Now, if as I suspect, what you want is to limit the scope of shell variables, there are several possible approaches.

Portably (Bourne and POSIX):

(var=value; echo "1: $var"); echo "2: $var"

The (...) above starts a sub-shell (a new shell process in most shells), so any variable declared there will only affect that sub-shell, so I'd expect the code above to output "1: value" and "2: " or "2: whatever-var-was-set-to-before".

With most Bourne-like shells, you can use functions and the "local" builtin:

f() {
  local var
  var=value
  echo "1: $var"
}
f
echo "2: $var"

With zsh, you can use inline functions:

(){ local var=value; echo "1: $var"; }; echo "2: $var"

or:

function { local var=value; echo "1: $var"; }; echo "2: $var"

With bash and zsh (but not ash, pdksh or AT&T ksh), this trick also works:

var=value eval 'echo "1: $var"'; echo "2: $var"

A variant that works in a few more shells (dash, mksh, yash) but not zsh (unless in sh/ksh emulation):

var=value command eval 'echo "1: $var"'; echo "2: $var"

(using command in front of a special builtin (here eval) in POSIX shells removes their specialness (here that variables assignments in from of them remain in effect after they have returned))

  • For my purposes, this is the correct solution. I don't want the variable 'var' to pollute the environment as it does in the accepted answer. – kronenpj Sep 13 '17 at 15:12
6

You're doing it correctly, but the bash syntax is easy to misinterpret: you could think that echo $TEST causes echo to fetch TEST env var then print it, it does not. So given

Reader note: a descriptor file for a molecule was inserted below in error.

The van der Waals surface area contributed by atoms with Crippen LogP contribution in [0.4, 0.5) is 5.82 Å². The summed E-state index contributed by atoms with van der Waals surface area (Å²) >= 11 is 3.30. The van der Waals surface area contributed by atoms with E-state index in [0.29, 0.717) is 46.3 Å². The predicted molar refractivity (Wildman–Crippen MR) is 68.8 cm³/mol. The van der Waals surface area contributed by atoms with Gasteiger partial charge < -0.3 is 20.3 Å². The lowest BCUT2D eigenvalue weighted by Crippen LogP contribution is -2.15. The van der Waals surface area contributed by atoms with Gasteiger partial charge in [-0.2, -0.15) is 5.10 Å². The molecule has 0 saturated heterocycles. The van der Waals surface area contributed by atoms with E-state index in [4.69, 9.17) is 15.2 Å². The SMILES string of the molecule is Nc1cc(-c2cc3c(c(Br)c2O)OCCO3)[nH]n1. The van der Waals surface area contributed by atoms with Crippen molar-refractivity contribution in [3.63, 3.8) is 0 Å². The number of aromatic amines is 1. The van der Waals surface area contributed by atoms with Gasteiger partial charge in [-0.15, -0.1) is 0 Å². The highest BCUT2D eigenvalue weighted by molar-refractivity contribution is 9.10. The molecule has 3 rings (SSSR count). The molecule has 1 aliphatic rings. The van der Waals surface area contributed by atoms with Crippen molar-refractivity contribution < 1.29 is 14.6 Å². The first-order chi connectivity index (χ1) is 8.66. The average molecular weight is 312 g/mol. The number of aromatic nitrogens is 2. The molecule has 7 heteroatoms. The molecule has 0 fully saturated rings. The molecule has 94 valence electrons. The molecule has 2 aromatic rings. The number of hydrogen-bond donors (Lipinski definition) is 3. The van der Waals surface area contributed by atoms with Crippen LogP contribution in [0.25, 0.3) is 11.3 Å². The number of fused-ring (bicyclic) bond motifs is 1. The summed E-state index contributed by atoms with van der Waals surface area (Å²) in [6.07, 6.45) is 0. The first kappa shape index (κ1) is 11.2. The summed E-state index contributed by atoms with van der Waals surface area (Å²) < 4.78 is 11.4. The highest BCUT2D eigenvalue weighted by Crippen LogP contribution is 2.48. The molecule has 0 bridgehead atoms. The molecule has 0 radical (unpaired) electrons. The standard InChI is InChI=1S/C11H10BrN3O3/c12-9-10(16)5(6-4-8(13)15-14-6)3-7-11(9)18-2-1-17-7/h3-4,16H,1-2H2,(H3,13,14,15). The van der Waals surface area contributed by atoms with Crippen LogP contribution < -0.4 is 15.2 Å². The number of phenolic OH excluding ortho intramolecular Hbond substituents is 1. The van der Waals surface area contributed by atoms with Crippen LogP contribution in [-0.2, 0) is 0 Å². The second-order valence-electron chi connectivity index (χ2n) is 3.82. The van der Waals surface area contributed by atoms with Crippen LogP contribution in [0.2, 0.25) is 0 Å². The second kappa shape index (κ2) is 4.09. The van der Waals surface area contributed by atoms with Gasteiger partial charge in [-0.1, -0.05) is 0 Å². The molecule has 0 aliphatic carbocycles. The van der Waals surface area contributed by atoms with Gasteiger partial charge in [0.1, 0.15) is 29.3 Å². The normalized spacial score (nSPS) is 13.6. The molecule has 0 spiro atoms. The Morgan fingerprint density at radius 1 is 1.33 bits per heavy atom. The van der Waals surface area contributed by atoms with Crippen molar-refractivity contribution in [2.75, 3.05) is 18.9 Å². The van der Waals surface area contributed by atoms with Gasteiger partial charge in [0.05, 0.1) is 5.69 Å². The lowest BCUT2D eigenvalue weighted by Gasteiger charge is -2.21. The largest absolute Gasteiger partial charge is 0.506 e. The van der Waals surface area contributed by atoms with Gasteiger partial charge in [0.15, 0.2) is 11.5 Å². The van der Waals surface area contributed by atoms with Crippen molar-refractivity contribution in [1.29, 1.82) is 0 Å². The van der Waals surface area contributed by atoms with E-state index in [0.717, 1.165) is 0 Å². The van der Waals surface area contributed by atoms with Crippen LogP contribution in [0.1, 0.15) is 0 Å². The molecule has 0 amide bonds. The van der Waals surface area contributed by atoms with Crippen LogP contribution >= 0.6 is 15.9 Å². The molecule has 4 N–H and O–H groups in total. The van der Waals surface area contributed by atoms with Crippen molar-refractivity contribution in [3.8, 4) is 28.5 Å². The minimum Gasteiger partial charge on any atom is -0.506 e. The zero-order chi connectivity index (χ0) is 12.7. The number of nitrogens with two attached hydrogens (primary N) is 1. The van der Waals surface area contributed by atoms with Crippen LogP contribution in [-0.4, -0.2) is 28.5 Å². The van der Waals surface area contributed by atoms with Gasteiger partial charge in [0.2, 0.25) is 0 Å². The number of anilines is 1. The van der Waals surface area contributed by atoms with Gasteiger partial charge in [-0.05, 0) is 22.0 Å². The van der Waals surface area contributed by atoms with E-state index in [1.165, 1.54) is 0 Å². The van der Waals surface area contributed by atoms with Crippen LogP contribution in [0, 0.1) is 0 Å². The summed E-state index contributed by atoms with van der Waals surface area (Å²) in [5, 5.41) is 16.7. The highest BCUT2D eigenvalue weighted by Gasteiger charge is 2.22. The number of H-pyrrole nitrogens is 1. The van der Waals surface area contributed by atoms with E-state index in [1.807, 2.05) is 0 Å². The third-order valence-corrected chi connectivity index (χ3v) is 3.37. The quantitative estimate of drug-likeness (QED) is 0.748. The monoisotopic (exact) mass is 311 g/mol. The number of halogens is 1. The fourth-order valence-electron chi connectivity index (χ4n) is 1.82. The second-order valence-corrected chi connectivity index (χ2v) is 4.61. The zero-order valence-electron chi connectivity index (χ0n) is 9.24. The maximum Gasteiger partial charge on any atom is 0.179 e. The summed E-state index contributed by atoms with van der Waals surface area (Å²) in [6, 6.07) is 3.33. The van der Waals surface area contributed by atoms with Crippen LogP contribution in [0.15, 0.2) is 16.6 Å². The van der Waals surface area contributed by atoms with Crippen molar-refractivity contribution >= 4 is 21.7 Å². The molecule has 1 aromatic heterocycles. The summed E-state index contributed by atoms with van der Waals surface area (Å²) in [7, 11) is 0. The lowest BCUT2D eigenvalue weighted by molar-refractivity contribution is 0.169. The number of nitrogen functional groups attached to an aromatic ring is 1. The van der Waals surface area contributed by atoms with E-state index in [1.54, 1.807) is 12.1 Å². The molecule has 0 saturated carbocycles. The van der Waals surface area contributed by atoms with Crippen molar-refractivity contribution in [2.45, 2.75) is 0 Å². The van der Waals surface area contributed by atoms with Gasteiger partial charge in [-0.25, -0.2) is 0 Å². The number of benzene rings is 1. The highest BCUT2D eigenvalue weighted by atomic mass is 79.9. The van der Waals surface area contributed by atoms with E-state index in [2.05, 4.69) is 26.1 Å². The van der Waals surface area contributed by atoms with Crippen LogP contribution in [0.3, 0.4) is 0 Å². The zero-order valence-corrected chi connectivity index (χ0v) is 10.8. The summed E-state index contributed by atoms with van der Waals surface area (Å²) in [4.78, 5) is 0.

export TEST=123

then

TEST=456 echo $TEST

involves the following sequence:

  1. The shell parses the whole command line and executes all variable substitutions, so the command line becomes

    TEST=456 echo 123
    
  2. It creates the temp vars set before the command, so it saves the current value of TEST and overwrites it with 456; the command line is now

    echo 123
    
  3. It executes the remaining command, which in this case prints 123 to stdout (so shell command that remains didn't even use the temp value of TEST)

  4. It restores the value of TEST

Use printenv instead, as it does not involve variable substitution:

>> export TEST=123
>> printenv TEST
123
>> TEST=456 printenv TEST
456
>> printenv TEST && TEST=456 printenv TEST && TEST=789 printenv TEST && printenv TEST
123
456
789
123
>>
  • +1 I found printenv helpful for testing / proof of concept (behaves like a script does, as opposed to echo) – Daryn Jan 7 at 8:28
5

You can get this working by using:

TEST=foo && echo $TEST
  • 5
    In this case, TEST=foo is running as a separate statement - it is not just set in the context of echo. – codeforester Jan 3 '17 at 19:54